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Moms and Younger Sibs Are also Dying from Abortion


Elvert Barnes CC

Susan E. Wills - published on 11/04/14

The facts belie NOW's ludicrous claim that "Abortion saves lives"

Terry O’Neill, President of the National Organization for Women (NOW), was correct in citing the shameful facts about the high rates of preterm birth, infant mortality and maternal mortality in the U.S. in yesterday’s Huffington Post. But she could not have been more wrong about what’s causing these rates.

Citing no supporting evidence, she claims that “abortion care, no less than contraception, is an essential measure to prevent the heartbreak of infant mortality, and to prevent another tragedy as well — maternal death.”

It is certainly true that killing all children before they are born through abortifacient contraceptives and abortion will reduce preterm birth and infant mortality to zero, but short of that, one or more prior abortions actually increase rates of preterm birth and infant mortality. And maternal deaths? Women continue to die both from abortions and from contraceptive use (as do unborn children).

Here are the facts she did not disclose.

Maternal deaths from abortion

We have no real idea of how many women are dying every year from abortion in the United States. Byron Calhoun, MD explodes the myth that maternal mortality in childbirth is greater than from abortion. He explains:

Among the factors responsible are incomplete reporting, definitional incompatibilities, voluntary data collection, research bias, reliance upon estimations, political correctness, inaccurate and/or incomplete death certificate completion, incomparability with maternal mortality statistics, and failing to include other causes of death such as suicide.

There is no medical code for abortion, so a death related to a recent abortion may be classified as hemorrhage, infection, cardiac arrest or embolism, for example, and never be linked to a recent abortion. L.A. Bartlett et al. (2004) attempted to estimate the relative risk of maternal mortality from abortion and came up with these numbers: 1.7 deaths/100,000 abortions performed at 13-15 weeks’ gestation; 3.4 deaths/100,000 performed at 16-20 weeks’ gestation; and 8.9 deaths/100,000 performed at 21 weeks or later. Not huge, but not nothing either.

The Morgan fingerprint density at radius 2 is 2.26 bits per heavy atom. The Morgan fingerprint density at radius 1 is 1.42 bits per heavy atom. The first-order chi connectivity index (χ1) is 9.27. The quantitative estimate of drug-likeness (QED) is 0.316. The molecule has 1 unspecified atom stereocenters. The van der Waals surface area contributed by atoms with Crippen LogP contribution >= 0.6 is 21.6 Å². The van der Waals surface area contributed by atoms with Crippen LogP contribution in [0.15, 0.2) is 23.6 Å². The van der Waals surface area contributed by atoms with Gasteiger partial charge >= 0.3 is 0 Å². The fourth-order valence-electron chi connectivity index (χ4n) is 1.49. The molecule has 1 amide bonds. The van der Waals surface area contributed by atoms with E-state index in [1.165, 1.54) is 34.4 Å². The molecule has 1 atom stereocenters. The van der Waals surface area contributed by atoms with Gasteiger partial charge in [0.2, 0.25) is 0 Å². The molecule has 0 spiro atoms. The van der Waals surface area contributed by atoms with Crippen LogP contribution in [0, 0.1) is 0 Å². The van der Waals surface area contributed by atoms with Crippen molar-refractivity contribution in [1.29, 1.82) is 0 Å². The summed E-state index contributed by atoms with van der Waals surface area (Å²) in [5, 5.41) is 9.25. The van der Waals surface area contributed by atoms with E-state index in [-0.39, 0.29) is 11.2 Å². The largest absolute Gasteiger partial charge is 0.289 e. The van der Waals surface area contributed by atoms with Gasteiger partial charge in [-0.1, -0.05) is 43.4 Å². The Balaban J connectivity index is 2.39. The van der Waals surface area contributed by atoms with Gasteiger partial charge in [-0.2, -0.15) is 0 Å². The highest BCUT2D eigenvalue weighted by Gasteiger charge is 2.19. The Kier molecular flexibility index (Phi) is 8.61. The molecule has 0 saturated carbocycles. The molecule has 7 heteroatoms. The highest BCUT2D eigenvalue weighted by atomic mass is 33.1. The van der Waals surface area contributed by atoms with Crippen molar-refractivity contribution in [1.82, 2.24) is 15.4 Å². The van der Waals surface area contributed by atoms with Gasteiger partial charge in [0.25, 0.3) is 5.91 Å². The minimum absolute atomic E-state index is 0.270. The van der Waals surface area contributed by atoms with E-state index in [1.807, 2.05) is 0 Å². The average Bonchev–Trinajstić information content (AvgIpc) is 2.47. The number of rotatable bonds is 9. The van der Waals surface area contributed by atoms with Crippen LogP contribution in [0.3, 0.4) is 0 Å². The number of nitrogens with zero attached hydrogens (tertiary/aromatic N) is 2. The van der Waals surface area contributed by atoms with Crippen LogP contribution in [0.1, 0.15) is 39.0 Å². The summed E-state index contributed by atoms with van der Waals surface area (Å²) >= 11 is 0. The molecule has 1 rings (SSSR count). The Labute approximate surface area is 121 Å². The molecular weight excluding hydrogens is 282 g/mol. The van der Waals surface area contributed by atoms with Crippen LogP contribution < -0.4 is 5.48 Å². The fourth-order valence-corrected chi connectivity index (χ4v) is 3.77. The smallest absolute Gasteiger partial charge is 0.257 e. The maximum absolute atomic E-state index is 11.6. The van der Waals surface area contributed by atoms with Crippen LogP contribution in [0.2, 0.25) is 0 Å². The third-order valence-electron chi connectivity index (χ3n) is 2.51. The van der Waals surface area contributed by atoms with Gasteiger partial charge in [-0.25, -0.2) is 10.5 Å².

Ireland, where abortion remains illegal, ranked 1st in 2005 and 3rd in 2008 as having the lowest rate of maternal mortality in the world, according to UNICEF. The World Health Organization (WHO) identified Ireland as “the nation where women face the lowest lifetime risk of maternal mortality.” A 2013 study by B.C. Calhoun et al. examined the 40-year trends in maternal and neonatal health and abortion in Great Britain and Ireland. The maternal mortality rate in Ireland over the preceding decade was 3/100,000, compared to 6/100,000 in England and Wales.

Mika Gissler et al. looked at maternal deaths from suicide and other causes in the 12 months following birth or abortion in a huge register-linked study of women in Finland. The rate of suicide in the general population was 11.3/100,000 women. The rate in the first year alone after —

  • Giving birth was 5.9/100,000 women
  • Having a miscarriage, 18.1/100,000 women
  • After an abortion, 34.7/100,000.

In other words, women who aborted were almost six times more likely to die by suicide than those who had given birth.

Rates of death from “accidents” were also far higher among the post-aborted women.

D. Reardon and P.K. Coleman published two register-linkage studies using data from almost one-half milllion women in Denmark in which they examined mortality rates associated with first pregnancy outcome among women who had their first pregnancy between 1980 and 2004. The results of the first study are:

Compared to women who carried their first pregnancy to term … the cumulative risk of death for women who had a 1st trimester abortion was significantly higher in all periods examined from 180 days (84%) through 10 years (39%). The risk of death was likewise significantly higher for women who had abortions after 12 weeks from one year (331%) through 10 years (141%) when compared to women who delivered a first pregnancy.

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